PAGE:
It’s not so true anymore, but a while ago the mafia and Las Vegas were intimately tied together. A lot of famous gangsters made their name and their millions on the Strip. They are immortalised in popular culture and history, and their stories make for fascinating reading.
We’ve rounded up some of the most interesting mobsters with Las Vegas ties, and are bringing them to you in a 3-part series to make sure we do them all justice. Check out the first instalment here, and don’t forget to read parts 2 and 3.
Born in Grodno, Russian Empire in 1902, Lansky settled in Manhattan in 1911, and became friends with fellow future mobsters Bugsy Siegel and Lucky Luciano. With Siegel he actually ran the Bugs and Meyer Mob, a violent prohibition gang that also expanded gambling interests and stole cars.
By 1936 Lansky controlled gambling operations in New Orleans, Cuba and Florida. Around this time he purchased a Swiss offshore bank, to launder money and store illegal earnings. He was doing very well, but his old friend Siegel’s Flamingo Hotel was doing very badly.
Siegel’s mafia investors held meetings about the Flamingo situation, which Lansky attended. He was initially able to talk the other bosses into granting Siegel more time. Instead of killing him off, they waited to see if he could turn a profit. But by the third meeting, this had not happened.
Lansky finally agreed that Siegel needed to be killed at the third mafia boss meeting, and 20 minutes after the execution he assumed control of the Flamingo. He stayed at the helm for 20 years. The rest of his criminal career was also successful, and it is believed that he left over $300 million hidden in various bank accounts when he died of lung cancer in 1983. The money, however, has never been found.
Benjamin “Bugsy” Siegel
Siegel was born into a poor family in Williamsburg, Brooklyn in 1906. Unhappy with his family’s situation, he dropped out of school to join a Manhattan gang. When he met Moe Sedway the two of them created a protection outfit. They forced pushcart merchants to pay them, to avoid their merchandise being burned.
While running the protection racket, Siegel met Meyer Lansky and the Bugs and Meyer mob was started. He married his childhood sweetheart and fathered 2 daughters, but they left him in 1946 due to his philandering ways. He then moved to Las Vegas to run legitimate businesses. With mafia investors’ backing he opened the Flamingo Casino and Resort and had lavish visions for it, but ultimately lost a huge amount of money.
With Lansky’s help the casino had started to turn a profit by 1947, but this was not fast enough for the mob bosses who had lent him money. Ultimately he was shot in his home in Beverly Hills in the June of that year, in what was presumed to be the mafia killing him off. The crime is still unsolved, and his ghost is said to haunt the Flamingo’s gaming tables.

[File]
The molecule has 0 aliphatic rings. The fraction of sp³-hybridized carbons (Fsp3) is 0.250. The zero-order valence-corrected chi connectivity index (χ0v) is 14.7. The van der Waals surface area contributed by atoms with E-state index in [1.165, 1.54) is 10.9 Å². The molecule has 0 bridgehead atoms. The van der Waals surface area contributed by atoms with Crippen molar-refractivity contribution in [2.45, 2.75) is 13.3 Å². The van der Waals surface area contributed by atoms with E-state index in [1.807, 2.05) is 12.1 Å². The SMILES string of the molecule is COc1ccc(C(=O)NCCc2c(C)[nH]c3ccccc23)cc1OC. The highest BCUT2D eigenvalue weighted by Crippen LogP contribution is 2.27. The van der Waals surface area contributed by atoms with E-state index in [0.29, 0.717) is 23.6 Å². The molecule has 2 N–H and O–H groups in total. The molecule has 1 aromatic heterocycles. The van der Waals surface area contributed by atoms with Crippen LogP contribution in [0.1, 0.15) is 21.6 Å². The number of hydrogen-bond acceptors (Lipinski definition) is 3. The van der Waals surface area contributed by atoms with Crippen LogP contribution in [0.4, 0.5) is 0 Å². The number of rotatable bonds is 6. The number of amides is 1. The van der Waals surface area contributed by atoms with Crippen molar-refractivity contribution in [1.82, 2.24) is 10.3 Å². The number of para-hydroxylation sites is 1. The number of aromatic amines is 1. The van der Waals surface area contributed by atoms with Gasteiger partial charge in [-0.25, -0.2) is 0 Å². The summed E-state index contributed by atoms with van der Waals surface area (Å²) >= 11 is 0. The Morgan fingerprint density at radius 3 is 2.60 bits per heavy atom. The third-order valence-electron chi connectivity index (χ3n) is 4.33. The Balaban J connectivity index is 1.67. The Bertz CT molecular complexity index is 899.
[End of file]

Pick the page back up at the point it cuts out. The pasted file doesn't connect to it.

Dalitz, born on Christmas day in Boston in 1899, started working in the laundry business that his family ran. He later got into bootlegging using laundry trucks to move the liquor. After prohibition was repealed, he started operating illegal casinos in Kentucky and Ohio. He also ran the Pettibone Club for 10 years.
With the help of the Mayfield Road Gang, Dalitz bought the Desert Inn in Vegas and opened a casino within it. He also owned the Sundance Hotel Casino and ran the Stardust Resort and Casino. In the 1950s he founded a real estate development enterprise with 3 other people. Called Paradise Development, this helped open several important properties.
Dalitz was proud of his Las Vegas developments, saying they made it a resort destination rather than merely a gambling town. Like Lansky rather than Siegel, he lived a long life and died due to health reasons rather than a mob hit. In 1989 he succumbed to kidney failure, congestive heart failure and chronic hypertension.
The last name in this instalment, John Roselli was born near Rome in 1905. He was originally named Filippo Sacco, but after committing murder in 1922 he fled Italy, moved to Chicago and changed his name. He became a Las Vegas representative for the Los Angeles and Chicago mobs during the 1950s. In this capacity he ensured the gangs got a portion of the casino profits.
Frank Sinatra sponsored Roselli’s membership to the Friar’s Club in 1963. After being accepted Roselli discovered a card-cheating scheme run by Maury Friedman and asked to be part of it. The FBI uncovered the cheating in 1967 and fined him $55,000. His legal troubles did not stop there; he was deported to Italy in 1968 because he had not entered the United States legally. Italy, however, refused to recognise him as a citizen so he stayed in North America.
Like Siegel, Roselli met a suspicious end; his decomposing body was found in a fuel drum near Miami in 1976. He is believed to have been killed because he kept an unfair amount of the Chicago mob’s money when he collected for them, or because he gave testimony on a Castro assassination plot.